Arts and Entertainment

We hand-pick only the best self-catering holiday cottages, so we know how hard it will be to drag yourselves away… but Suffolk has a wealth of venues just waiting to give you a good night out.

There’s always something happening at Southwold Arts Centre, the town’s entertainment hub that has a year-round programme of events. A useful Visitor Information Point, St Edmund’s Hall hosts Southwold Arts Festival in June, the ever-popular Summer Theatre from July to September, the Ways With Words literary festival in November and seasonal productions by a local panto group… plus it’s a meeting place for a Jazz Appreciation Society, the Suffolk Wildlife Trust and Southwold Decorative and Fine Arts Society.

Just a short stroll from here, The Electric Picture Palace is one of the most stylish independent cinemas in the county. Seating just 70, it evokes the heyday of cinema-going – you’ll be greeted by a commissionaire, usherettes and a front-of-house manager, a ‘Tiny Wurlitzer’ organ rises during the interval and the National Anthem is played at the end of each screening.The title of Suffolk’s oldest independent cinema belongs to Leiston Film Theatre, which opened in 1914 and has traded continuously ever since. But just slightly further south, Aldeburgh Cinema has been screening films since 1919 – threatened with closure in the 1960s, a group of locals including Benjamin Britten and Peter Pears banded together to purchase and run it for the benefit of the community.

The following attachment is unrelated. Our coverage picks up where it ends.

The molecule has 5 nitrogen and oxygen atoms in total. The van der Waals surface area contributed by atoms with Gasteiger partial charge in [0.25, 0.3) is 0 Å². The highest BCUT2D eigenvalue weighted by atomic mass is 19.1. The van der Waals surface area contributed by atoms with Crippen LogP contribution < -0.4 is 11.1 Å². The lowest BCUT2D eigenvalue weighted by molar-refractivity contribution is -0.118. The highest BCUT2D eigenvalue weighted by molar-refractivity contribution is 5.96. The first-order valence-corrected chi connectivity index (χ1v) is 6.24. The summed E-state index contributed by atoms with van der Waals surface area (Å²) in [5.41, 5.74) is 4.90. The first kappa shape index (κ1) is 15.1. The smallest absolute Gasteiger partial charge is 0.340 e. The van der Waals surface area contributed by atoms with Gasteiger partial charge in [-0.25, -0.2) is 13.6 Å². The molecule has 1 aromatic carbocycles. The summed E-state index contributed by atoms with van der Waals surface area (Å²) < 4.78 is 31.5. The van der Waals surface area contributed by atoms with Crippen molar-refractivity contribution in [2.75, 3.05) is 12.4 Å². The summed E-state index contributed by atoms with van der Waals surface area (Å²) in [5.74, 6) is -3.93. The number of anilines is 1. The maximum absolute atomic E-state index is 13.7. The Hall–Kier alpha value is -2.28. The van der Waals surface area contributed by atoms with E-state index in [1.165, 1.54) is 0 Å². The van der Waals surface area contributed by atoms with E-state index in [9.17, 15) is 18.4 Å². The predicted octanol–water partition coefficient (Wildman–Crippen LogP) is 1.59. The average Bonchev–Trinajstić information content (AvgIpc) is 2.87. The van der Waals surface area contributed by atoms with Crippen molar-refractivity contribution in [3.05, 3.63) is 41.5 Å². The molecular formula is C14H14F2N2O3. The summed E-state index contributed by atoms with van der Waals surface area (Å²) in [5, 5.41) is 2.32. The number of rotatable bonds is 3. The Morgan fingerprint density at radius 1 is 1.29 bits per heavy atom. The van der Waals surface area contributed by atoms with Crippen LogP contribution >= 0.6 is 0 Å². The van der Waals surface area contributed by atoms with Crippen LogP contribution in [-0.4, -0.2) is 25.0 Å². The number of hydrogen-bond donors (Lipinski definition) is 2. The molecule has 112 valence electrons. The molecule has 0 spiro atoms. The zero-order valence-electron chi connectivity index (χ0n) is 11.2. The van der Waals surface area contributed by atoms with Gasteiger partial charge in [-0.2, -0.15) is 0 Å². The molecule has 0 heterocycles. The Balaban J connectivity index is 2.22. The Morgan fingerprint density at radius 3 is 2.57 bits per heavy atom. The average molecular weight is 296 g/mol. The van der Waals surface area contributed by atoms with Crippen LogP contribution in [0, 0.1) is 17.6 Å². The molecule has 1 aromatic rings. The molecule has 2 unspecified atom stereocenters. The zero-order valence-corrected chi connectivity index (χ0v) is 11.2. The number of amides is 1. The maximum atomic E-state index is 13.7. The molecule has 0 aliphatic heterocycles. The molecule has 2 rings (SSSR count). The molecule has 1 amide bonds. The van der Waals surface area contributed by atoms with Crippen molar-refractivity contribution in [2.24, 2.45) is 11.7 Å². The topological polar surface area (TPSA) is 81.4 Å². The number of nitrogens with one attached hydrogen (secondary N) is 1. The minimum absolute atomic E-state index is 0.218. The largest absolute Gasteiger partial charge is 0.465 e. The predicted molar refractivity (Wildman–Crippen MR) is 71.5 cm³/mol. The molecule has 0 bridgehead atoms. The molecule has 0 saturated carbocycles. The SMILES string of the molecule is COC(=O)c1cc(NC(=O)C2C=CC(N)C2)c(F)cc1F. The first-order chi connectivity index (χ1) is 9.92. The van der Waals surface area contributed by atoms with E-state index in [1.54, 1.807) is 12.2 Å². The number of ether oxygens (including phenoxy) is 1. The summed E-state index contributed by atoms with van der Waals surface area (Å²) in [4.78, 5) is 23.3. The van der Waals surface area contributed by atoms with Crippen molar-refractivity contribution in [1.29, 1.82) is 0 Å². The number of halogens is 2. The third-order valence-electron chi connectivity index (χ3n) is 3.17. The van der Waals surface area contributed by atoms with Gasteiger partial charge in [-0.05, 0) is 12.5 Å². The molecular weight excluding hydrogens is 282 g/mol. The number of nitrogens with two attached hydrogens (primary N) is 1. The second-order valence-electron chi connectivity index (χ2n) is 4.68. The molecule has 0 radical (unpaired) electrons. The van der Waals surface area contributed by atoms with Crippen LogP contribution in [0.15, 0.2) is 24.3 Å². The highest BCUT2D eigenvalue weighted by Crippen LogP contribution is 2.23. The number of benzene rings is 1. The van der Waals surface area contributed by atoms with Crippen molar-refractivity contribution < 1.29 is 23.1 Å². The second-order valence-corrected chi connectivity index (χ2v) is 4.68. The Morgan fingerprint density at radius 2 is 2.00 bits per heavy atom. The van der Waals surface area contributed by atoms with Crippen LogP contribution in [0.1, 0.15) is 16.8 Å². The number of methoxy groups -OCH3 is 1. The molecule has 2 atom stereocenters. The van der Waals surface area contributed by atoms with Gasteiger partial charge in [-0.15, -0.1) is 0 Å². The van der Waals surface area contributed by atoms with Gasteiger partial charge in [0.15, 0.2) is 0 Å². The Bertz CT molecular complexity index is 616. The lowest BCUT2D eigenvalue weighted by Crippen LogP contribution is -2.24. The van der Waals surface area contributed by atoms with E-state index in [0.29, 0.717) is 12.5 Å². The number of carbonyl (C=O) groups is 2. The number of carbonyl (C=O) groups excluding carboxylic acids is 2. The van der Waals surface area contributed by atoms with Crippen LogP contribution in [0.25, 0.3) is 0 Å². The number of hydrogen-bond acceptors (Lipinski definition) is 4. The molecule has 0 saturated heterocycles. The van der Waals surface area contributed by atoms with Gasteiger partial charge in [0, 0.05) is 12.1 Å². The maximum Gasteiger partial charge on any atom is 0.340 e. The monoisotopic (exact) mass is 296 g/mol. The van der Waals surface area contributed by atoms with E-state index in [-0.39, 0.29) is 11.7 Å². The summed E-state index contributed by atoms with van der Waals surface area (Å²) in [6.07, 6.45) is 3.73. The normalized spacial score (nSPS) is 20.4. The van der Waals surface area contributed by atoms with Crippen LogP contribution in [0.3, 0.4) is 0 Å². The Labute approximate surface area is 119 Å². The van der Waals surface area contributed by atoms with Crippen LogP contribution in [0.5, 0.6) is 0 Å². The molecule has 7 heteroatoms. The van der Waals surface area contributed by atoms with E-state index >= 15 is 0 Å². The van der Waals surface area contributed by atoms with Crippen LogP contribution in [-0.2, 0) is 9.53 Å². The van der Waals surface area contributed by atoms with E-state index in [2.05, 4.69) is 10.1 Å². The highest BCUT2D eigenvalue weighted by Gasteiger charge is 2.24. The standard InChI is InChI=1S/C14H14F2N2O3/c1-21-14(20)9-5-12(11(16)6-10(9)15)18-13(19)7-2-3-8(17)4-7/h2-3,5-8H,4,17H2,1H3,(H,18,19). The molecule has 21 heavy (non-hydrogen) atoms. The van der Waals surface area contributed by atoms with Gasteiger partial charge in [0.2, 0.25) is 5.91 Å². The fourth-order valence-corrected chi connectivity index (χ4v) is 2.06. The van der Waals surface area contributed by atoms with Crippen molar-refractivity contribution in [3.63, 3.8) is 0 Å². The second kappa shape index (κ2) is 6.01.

On the subject of Britten, don’t miss the chance to visit Snape Maltings, home of the Aldeburgh Festival, a world-famous classical music event founded by Benjamin Britten in 1948. Seaside theatres are found at both ends of the Suffolk coastline. The Marina Theatre in Lowestoft started life in the 1870s as a roller-skating rink – after the owners erected a makeshift stage it was renamed it The Rink Theatre and today it offers an eclectic programme with everything children’s productions to shows streamed live from the National Theatre in London. And to the south, Felixstowe’s Spa Pavilion – originally opened as The New Floral Hall in 1909 – has survived Second World War bombing damage and dereliction and now hosts a range of stage and music events. 


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